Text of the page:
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English cricket to scrap mandatory coin toss in county games

English cricket to scrap mandatory coin toss in domestic league matches starting next season

English cricket to scrap mandatory coin toss in county games

Heads or tails?

It's a simple question with huge consequences in a game of cricket, but one that might not be asked for much longer -- at least in the English county circuit.

The England and Wales Cricket Board announced Thursday a radical move that will see the mandatory coin toss scrapped before matches in its domestic four-day county championship, starting from next season. Instead, the captain of the visiting team will be given the option of choosing to bowl first.

If he takes that option, the toss will be rendered unnecessary. If he declines, the toss will take place.

The aim is to encourage county sides to produce better pitches, and ones that don't favor the home team. The ECB said another objective is to help England produce more spin bowlers, with matches more likely to last the full four days -- and therefore involve the need for spinners -- if there are better pitches.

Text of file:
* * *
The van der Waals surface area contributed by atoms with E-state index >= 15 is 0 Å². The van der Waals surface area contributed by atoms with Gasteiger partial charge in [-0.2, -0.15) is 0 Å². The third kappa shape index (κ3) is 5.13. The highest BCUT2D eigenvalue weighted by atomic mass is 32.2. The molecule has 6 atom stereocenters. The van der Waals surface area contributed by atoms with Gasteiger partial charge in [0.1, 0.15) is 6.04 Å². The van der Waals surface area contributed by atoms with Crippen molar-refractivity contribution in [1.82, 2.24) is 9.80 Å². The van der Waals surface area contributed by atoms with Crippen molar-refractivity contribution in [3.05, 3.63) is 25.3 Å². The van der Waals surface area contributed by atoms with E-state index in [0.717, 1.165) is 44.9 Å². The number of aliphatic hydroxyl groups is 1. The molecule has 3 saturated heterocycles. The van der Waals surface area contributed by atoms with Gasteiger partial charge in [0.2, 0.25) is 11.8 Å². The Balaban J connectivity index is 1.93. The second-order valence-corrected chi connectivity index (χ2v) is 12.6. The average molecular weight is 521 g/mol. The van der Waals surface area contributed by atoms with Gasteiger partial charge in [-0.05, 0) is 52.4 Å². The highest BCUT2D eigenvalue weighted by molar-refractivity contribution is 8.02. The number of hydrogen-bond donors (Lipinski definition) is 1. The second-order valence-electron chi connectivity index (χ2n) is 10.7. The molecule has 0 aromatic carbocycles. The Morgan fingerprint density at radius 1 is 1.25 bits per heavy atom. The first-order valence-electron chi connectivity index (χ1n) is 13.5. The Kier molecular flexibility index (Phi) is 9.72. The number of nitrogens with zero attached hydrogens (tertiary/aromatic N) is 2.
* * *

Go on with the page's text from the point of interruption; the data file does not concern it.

The proposal was passed at an ECB board meeting on Thursday and will be introduced as a one-season trial, before being reviewed.

"Domestic cricket in England and Wales has provided a number of ideas that initially seemed radical --?but which have gone on to be accepted in the game worldwide," the ECB said in a statement, referring to Twenty20 cricket and the Duckworth-Lewis scoring method, among other things. "Now the 2016 trial of allowing the visiting team the option of choosing to bowl first, and forsaking the toss, will join that list of innovations."

The toss has always been part of county cricket since the championship was formed in 1890, and was also mentioned in the first recorded laws of cricket published in 1744.

But there is a growing feeling that too many matches are decided by the toss, and that home teams are producing so-called "result pitches" that suit their own bowlers.

Peter Wright, chairman of the ECB's Cricket Committee, said there "has been concern for some years about some Championship pitches."

But Wright added: "It is fair to say that the plight of spin bowling in this country brought things into focus. Figures showing that spinners bowled only 21.5 percent of the overs in the 2015 Championship were presented to the committee and we have come to the conclusion that the only way to bring spin bowlers more into the game is to provide better pitches for them to bowl on.

"By giving the away team the option of bowling first, we hope the home side will be encouraged to produce the best possible four-day pitch. That will be good for cricket in general, and not only for spinners: batsmen should also benefit, from better pitches which will lead to them facing more spin bowling; and if pitches start drier, the ball may scuff up a bit more and produce more reverse swing."

The recommendation for the idea came from the ECB's cricket committee, which includes England team director Andrew Strauss and former national team coach Andy Flower.


Updated : 2021-09-26 09:49 GMT+08:00